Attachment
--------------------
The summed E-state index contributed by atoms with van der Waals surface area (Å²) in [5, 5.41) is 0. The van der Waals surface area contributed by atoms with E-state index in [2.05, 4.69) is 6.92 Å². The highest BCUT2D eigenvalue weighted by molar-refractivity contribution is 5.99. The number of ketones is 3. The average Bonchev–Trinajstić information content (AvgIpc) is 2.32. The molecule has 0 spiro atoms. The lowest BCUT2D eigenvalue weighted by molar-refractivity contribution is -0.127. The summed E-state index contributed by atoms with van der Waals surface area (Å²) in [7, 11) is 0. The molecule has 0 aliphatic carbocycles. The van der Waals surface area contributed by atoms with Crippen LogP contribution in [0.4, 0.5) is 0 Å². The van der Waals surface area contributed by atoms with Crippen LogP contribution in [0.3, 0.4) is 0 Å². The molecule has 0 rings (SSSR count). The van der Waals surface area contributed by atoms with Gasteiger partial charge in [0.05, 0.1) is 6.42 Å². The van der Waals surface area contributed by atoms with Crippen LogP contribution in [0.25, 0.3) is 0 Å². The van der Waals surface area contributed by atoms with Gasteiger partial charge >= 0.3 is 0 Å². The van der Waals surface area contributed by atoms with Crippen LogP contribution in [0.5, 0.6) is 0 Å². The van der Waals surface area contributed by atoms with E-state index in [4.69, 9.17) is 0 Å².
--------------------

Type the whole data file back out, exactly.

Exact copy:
The summed E-state index contributed by atoms with van der Waals surface area (Å²) in [5, 5.41) is 0. The van der Waals surface area contributed by atoms with E-state index in [2.05, 4.69) is 6.92 Å². The highest BCUT2D eigenvalue weighted by molar-refractivity contribution is 5.99. The number of ketones is 3. The average Bonchev–Trinajstić information content (AvgIpc) is 2.32. The molecule has 0 spiro atoms. The lowest BCUT2D eigenvalue weighted by molar-refractivity contribution is -0.127. The summed E-state index contributed by atoms with van der Waals surface area (Å²) in [7, 11) is 0. The molecule has 0 aliphatic carbocycles. The van der Waals surface area contributed by atoms with Crippen LogP contribution in [0.4, 0.5) is 0 Å². The van der Waals surface area contributed by atoms with Crippen LogP contribution in [0.3, 0.4) is 0 Å². The molecule has 0 rings (SSSR count). The van der Waals surface area contributed by atoms with Gasteiger partial charge in [0.05, 0.1) is 6.42 Å². The van der Waals surface area contributed by atoms with Crippen LogP contribution in [0.25, 0.3) is 0 Å². The van der Waals surface area contributed by atoms with Gasteiger partial charge >= 0.3 is 0 Å². The van der Waals surface area contributed by atoms with Crippen LogP contribution in [0.5, 0.6) is 0 Å². The van der Waals surface area contributed by atoms with E-state index in [4.69, 9.17) is 0 Å².